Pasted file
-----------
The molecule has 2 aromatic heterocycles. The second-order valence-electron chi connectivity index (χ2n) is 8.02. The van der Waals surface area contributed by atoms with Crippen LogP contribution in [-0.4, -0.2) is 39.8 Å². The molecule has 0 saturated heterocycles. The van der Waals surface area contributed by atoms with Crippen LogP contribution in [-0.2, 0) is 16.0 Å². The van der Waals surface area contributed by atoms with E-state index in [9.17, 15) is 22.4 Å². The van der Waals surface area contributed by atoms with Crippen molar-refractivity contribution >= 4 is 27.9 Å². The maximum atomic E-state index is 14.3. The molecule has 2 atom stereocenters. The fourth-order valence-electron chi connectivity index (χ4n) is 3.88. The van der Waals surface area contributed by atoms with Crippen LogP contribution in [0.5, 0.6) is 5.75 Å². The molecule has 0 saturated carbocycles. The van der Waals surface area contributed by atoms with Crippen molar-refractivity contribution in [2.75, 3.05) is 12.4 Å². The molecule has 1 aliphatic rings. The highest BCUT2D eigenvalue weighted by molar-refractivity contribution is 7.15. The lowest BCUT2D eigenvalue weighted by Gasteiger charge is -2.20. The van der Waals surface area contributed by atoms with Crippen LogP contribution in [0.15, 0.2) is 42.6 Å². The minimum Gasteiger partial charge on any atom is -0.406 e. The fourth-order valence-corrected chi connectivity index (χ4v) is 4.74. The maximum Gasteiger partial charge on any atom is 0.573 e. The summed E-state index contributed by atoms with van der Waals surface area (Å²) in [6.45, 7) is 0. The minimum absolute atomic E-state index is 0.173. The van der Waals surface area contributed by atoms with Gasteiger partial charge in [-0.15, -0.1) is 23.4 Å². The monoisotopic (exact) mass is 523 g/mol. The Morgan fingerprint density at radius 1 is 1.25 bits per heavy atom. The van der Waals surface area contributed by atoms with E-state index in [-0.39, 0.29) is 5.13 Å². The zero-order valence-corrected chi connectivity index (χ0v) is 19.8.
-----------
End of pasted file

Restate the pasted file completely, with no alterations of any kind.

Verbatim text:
The molecule has 2 aromatic heterocycles. The second-order valence-electron chi connectivity index (χ2n) is 8.02. The van der Waals surface area contributed by atoms with Crippen LogP contribution in [-0.4, -0.2) is 39.8 Å². The molecule has 0 saturated heterocycles. The van der Waals surface area contributed by atoms with Crippen LogP contribution in [-0.2, 0) is 16.0 Å². The van der Waals surface area contributed by atoms with E-state index in [9.17, 15) is 22.4 Å². The van der Waals surface area contributed by atoms with Crippen molar-refractivity contribution >= 4 is 27.9 Å². The maximum atomic E-state index is 14.3. The molecule has 2 atom stereocenters. The fourth-order valence-electron chi connectivity index (χ4n) is 3.88. The van der Waals surface area contributed by atoms with Crippen LogP contribution in [0.5, 0.6) is 5.75 Å². The molecule has 0 saturated carbocycles. The van der Waals surface area contributed by atoms with Crippen molar-refractivity contribution in [2.75, 3.05) is 12.4 Å². The molecule has 1 aliphatic rings. The highest BCUT2D eigenvalue weighted by molar-refractivity contribution is 7.15. The lowest BCUT2D eigenvalue weighted by Gasteiger charge is -2.20. The van der Waals surface area contributed by atoms with Crippen LogP contribution in [0.15, 0.2) is 42.6 Å². The minimum Gasteiger partial charge on any atom is -0.406 e. The fourth-order valence-corrected chi connectivity index (χ4v) is 4.74. The maximum Gasteiger partial charge on any atom is 0.573 e. The summed E-state index contributed by atoms with van der Waals surface area (Å²) in [6.45, 7) is 0. The minimum absolute atomic E-state index is 0.173. The van der Waals surface area contributed by atoms with Gasteiger partial charge in [-0.15, -0.1) is 23.4 Å². The monoisotopic (exact) mass is 523 g/mol. The Morgan fingerprint density at radius 1 is 1.25 bits per heavy atom. The van der Waals surface area contributed by atoms with E-state index in [-0.39, 0.29) is 5.13 Å². The zero-order valence-corrected chi connectivity index (χ0v) is 19.8.